Note: This page covers approvals for electrical equipment only.
For other goods or industrial equipment, please review our .
The PSE Law and its regulations cover electrical safety and EMI requirements for 457 types of electrical products. Under the PSE Law, electrical products are divided into two risk-based categories.
Click "Service Menu" in the upper right corner and select the "Electrical Safety (PSE Mark)" for more details.
Most household electrical products are subject to the PSE self-declaration scheme. A third-party conformity assessment scheme was developed to give consumers more information about the safety and quality of the products they use in their homes.
Displaying the S-JQA mark next to the circle PSE mark on self-declaration products can show dealers and consumers that your brand is committed to the safety of its users.
Foreign manufacturers may derive extra value from the S-JQA certification scheme as it uses the same standards that are required by the PSE Law (safety & EMI) and can reduce the risk of costly recalls due to misunderstanding product requirements.
Click "Service Menu" in the upper right corner and select the "Electrical Safety (S-JQA)" for more details.
Only 10 types of products are subject to mandatory marking under the PSC Law and they are divided into two risk-based categories.
JQA is a registered CAB for the product category of portable lasers (laser pointers, laser scanners, toys with lasers, etc...)
Click "Service Menu" in the upper right corner and select the "Consumer Safety (PSC Mark)" for more details.
The CMJ Scheme is utilized much like NRTL-listed components in the US. Using CMJ-registered components and materials does not exempt the end product from PSE approval, but can greatly reduce testing cost and lead time for PSE approval or S-JQA certification.
Insulated wires, switches, capacitors, and other components and materials can be registered under 15 categories in the CMJ Scheme.
Components and materials manufacturers planning to have their products used in electrical equipment sold in the Japanese market are advised to consider obtaining CMJ Registration.
Manufacturers planning to sell end products in Japan, are advised to consider using CMJ-registered components and materials to ensure compliance and reduce the costs of later approvals.
Click "Service Menu" in the upper right corner and select the "CMJ Component Registration" for more details.
The Japan Radio Law covers all products which utilize the radio spectrum and operate under 3 THz. In some cases, this includes products that are not radio communications devices, such as discharge lamps and induction heating devices. Simply applying the PSE mark to such products may be insufficient for entry into the Japanese market.
Specified Radio Equipment (eg. Bluetooth, WiFi, etc...) and High-Frequency Devices (eg. most ISM devices, including microwaves, arc-welders, ultrasonic devices, etc... ) are subject to mandatory approvals.
A voluntary scheme also exists for Extremely Low Power (ELP) devices which is operated by JAAMA & EMCC.
Click "Service Menu" in the upper right corner and select the "Radio Law" for more details.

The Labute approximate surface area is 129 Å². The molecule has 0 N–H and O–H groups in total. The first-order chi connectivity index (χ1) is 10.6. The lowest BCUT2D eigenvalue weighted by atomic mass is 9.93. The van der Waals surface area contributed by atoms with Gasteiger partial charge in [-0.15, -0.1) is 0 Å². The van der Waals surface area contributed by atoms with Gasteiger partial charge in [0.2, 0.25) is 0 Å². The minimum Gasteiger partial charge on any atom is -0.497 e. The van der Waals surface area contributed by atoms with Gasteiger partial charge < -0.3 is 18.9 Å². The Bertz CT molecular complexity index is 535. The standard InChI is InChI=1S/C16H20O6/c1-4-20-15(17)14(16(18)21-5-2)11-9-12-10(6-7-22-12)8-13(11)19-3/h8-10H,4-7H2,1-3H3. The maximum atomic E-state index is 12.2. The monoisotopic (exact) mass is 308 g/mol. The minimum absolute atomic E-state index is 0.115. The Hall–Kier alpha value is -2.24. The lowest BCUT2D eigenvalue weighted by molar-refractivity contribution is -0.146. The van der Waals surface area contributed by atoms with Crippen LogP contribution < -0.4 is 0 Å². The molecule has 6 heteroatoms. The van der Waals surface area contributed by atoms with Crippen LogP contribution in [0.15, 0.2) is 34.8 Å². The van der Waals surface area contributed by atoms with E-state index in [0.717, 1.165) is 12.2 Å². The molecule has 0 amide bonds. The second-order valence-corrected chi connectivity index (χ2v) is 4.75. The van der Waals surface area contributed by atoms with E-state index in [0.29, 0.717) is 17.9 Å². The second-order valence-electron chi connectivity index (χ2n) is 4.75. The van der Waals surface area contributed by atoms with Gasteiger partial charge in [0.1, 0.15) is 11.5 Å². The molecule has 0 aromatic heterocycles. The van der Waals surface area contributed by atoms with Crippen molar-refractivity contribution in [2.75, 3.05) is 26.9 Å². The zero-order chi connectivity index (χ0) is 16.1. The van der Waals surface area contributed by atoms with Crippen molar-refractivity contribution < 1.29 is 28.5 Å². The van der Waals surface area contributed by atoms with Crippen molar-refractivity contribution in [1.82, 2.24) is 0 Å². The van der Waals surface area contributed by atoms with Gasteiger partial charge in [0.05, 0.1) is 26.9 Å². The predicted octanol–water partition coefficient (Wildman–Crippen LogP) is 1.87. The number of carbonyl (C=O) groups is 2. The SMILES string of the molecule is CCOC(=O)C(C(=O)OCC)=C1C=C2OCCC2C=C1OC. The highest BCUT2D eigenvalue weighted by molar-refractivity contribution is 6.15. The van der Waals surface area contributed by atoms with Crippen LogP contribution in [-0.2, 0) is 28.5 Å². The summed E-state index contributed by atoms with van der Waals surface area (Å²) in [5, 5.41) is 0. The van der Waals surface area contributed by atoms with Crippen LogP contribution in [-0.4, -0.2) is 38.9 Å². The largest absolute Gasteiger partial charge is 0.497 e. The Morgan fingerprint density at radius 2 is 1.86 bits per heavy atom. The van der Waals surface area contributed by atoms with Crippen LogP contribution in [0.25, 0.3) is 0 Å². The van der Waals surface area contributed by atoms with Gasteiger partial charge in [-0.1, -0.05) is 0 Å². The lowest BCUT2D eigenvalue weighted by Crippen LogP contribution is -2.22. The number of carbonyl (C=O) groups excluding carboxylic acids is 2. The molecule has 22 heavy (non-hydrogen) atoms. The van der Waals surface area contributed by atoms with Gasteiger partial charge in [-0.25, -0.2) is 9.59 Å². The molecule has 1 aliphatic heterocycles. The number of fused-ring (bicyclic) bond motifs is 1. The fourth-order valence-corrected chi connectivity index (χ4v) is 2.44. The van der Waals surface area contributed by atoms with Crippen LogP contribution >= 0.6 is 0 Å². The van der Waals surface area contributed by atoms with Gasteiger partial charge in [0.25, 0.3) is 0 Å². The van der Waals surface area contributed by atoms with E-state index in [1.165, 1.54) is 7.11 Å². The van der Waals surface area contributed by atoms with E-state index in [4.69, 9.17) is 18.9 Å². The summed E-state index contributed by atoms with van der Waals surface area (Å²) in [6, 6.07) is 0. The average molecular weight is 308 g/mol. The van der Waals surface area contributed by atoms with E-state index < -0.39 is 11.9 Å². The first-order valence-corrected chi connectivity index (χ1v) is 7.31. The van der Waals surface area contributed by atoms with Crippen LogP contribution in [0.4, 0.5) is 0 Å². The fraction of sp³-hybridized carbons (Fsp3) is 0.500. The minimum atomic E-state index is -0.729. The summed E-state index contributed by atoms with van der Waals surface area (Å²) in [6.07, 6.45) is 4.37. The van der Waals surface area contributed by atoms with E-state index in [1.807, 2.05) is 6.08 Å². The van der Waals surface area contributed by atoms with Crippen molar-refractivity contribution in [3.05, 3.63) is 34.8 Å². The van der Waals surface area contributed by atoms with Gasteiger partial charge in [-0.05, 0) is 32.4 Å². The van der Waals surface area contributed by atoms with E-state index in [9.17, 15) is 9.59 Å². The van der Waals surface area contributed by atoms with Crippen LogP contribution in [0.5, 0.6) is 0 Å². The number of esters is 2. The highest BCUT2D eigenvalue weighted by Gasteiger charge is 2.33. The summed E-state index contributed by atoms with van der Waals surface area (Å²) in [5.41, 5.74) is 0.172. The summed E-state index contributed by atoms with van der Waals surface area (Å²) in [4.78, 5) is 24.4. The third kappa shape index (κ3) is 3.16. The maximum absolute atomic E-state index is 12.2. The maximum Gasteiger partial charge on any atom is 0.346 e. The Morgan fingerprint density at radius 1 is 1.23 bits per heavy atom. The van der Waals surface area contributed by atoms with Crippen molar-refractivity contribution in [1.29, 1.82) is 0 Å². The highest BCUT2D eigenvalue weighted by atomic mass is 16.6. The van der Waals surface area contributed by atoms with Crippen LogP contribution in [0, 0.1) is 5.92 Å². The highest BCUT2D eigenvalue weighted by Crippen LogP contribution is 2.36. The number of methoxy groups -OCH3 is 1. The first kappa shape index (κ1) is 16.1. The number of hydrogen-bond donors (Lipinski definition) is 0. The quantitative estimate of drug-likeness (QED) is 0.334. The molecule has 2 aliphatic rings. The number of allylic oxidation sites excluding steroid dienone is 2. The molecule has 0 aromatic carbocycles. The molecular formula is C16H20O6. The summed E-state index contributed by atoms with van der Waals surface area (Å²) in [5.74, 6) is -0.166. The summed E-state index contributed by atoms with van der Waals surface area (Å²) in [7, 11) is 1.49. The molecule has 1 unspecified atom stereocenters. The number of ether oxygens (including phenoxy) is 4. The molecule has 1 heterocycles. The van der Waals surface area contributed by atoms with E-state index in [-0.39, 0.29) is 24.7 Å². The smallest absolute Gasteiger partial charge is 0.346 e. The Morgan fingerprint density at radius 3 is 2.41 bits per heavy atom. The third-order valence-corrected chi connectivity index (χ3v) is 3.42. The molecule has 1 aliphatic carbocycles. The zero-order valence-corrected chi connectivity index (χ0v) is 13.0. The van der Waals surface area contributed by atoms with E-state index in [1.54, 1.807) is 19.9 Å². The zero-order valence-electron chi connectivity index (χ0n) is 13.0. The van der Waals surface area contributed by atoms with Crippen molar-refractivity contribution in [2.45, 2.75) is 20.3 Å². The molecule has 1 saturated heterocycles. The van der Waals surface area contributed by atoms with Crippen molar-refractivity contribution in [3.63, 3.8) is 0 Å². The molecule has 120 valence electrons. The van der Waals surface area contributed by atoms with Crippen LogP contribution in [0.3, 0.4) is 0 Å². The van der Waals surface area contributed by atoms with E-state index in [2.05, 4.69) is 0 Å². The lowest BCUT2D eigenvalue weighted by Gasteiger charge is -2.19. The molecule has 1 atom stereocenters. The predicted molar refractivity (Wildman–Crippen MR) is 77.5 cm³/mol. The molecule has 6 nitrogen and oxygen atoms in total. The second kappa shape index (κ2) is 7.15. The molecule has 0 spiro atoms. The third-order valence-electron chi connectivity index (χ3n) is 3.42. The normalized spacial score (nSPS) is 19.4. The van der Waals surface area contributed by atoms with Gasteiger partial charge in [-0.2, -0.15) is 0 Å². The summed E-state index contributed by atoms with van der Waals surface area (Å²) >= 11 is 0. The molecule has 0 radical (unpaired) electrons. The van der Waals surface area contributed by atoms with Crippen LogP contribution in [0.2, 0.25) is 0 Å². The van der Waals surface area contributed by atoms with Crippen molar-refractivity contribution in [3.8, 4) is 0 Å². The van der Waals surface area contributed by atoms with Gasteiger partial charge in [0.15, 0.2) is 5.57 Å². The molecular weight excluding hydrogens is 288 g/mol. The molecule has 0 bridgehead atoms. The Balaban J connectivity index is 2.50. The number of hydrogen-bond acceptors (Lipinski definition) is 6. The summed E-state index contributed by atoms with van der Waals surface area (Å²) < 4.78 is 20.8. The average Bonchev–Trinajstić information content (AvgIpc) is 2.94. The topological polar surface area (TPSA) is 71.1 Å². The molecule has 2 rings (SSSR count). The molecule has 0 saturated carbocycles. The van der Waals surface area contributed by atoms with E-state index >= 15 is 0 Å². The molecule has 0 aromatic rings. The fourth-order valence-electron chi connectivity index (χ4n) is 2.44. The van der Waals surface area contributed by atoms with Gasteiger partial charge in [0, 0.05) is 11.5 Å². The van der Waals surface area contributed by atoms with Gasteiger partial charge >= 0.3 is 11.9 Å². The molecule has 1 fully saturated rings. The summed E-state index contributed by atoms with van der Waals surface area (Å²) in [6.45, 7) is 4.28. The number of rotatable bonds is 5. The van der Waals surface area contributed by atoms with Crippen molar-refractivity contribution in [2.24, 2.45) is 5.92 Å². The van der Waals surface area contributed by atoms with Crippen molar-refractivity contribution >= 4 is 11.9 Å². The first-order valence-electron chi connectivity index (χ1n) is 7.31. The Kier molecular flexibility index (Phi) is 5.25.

The PMDL categorizes medical devices into 4 classes.
Specified Controlled Medical Devices and Specified Highly-controlled Medical Devices require certification from a Registered Certification Body (RCB) such as JQA.
Only Japanese companies that are Marketing Authorization Holders are eligible to apply.
Click "Service Menu" in the upper right corner and select the "Medical Device Certification" for more details.
EMC of low-power, DC-input products is generally not covered by the PSE Law or Radio Law. To supplement this issue, a voluntary scheme was established in Japan which is operated by the VCCI Council.
Although voluntary, the VCCI mark appears on many IT and multimedia devices in Japan. The scheme itself requires an EMI test report from a registered lab and self-registration/self-marking.
JQA is a registered lab and can provide test reports for VCCI registration, but most manufacturers use their own testing facilities.
Manufacturers must become a member of VCCI to display the mark. Please review the VCCI website for details about becoming a member.
As of December 2018, over thirty specified products must meet "top runner standards." The law applies a self-declaration scheme and manufacturer's test reports are acceptable for all categories.
Making energy efficiency information available to consumers is required under the law. Voluntarily, a green e-mark may be displayed on products that meet the standard. And an orange e-mark may be displayed on products that do not meet the standard.
When displayed for retail sale, some products such as refrigerators and air conditioners, are required to display a 5-star ratings label.
The Japanese energy efficiency program differs from most other countries. The requirement states that the weighted average efficiency of the products imported/manufactured annually must fall within the "top runner standard" range. This allows for an importer to import some lower efficiency products if they also import enough higher efficiency products to offset the difference within the same year.
More information on this topic is available in METI's page(Japanese).
As of December 2018, the following 7 specified products are obligated to display an orange label if they don't meet the limits for 6 hazardous substances specified in the standard JIS C 0950.
An orange R-mark must be displayed on products that do not meet the standard.
A green G-mark may be voluntarily displayed on products that meet the standard (J-MOSS mark, owned by JEITA).
RoHS in Japan is a self-declaration scheme, and third-party testing is not required.